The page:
Vehicular Video

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Police cars aren't the only vehicles being fitted to record video. Increasing numbers of service vehicles including trucks and buses as well as private automobiles are being upgraded to record their travels using multi-view cameras linked to an onboard digital video recorder.


The backing-up view (above) aids parallel parking, but when you add front and dual side views, drivers can have their entire trips covered and saved in case anything happens.

A company called Rear View Safety makes a pair of mobile DVR enclosures with multiple inputs that you customize with accessories according to the amount of storage you want, number of cameras (up to four) you want to attach, and whether you want to plug in a small LCD screen. (Some customers prefer no display in the vehicle at all, and the DVR is used purely for archiving.) The 4-Channel Mini Mobile DVR is meant for installation in a private or smaller vehicle. The slightly larger and tad more expensive 4-Channel Mobile DVR features a locking door, so the operator needs a key to remove the hard drive. That way, for example, a fleet driver can take the drive with him when he reaches the terminal and plug in another one when headed out on the road, but prevent unauthorized access or tampering. Though the rear panels are configured differently, both models are capable of multiplexing feeds from up to four cameras.

4-Channel Mobile DVRs from Rear View Safety
Mini Mobile DVR Mobile DVR with lock

Both models incorporate MJPEG compression. If you're using one camera, the picture is saved at the full 704 x 480 resolution and 60 fps. However, the resolution and frame rate are divided by the number of cameras feeding the DVR. Each model contains a bay that accepts a 2.5-inch SATA hard disk drive. The DVR can be set to record continuously, or for a particular event.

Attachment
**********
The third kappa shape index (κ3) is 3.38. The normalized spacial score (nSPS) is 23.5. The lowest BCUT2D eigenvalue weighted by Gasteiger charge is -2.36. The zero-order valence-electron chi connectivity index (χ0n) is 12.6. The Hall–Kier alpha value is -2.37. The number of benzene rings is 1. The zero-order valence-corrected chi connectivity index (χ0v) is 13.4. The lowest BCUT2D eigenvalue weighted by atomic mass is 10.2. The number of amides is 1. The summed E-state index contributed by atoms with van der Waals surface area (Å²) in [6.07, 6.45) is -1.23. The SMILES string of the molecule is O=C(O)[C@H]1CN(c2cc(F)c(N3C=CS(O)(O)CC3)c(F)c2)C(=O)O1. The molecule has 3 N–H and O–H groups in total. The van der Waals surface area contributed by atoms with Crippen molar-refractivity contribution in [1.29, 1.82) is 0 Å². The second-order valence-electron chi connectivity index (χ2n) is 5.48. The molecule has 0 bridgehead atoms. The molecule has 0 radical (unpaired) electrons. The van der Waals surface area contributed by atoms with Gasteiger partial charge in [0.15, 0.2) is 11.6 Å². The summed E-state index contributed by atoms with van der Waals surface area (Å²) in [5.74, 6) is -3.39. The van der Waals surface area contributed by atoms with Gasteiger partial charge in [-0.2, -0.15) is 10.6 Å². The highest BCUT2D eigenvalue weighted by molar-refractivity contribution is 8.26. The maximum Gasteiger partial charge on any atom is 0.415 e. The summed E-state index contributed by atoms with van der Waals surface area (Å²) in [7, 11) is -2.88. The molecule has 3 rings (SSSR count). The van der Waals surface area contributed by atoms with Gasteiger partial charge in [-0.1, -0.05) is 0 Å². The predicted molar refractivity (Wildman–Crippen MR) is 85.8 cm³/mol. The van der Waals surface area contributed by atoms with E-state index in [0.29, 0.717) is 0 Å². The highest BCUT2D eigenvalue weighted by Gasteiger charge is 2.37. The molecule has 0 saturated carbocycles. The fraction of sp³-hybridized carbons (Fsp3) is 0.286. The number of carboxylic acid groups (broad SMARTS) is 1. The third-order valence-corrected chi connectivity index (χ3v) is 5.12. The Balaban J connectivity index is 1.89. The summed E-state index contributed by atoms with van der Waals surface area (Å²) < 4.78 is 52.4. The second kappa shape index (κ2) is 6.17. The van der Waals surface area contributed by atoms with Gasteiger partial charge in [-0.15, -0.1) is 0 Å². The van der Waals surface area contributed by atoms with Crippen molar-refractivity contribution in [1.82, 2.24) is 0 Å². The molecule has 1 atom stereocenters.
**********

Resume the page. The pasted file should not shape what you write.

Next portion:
If you're using an optional display plugged into the video output, the DVR lets you watch the quad pictures or a selected view, enlarged to full screen. A USB port enables you to copy video to an external flash or hard drive. Both mobile DVRs run on your vehicle's 12-volt direct current and are meant to be hard-wired into the vehicle's power system. Each model comes with a remote as well as a complete set of A/V cables.

Now, it's easy to review any trip in a virtual rear view mirror along with the driver's front view and side views, too. When a journey is too important not to archive, Rear View Safety has your back—just in case you or your company needs to take a look.

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The price is incredible. Thanks for posting.

Mike. 

for detectives like you,

Don't forget about the Black Box, also sold by Rear View Safety. It faces out your windshield and records not just video, but telemetry data as well, including speed, direction, acceleration/deceleration, and impact detection, with GPS and GoogleMaps integration, right to an internal SD card Just $229.95 at B&H! Great for vehicle fleets. http://www.bhphotovideo.com/c/product/680751-REG/Rear_View_Safety_Inc_RVS_300.html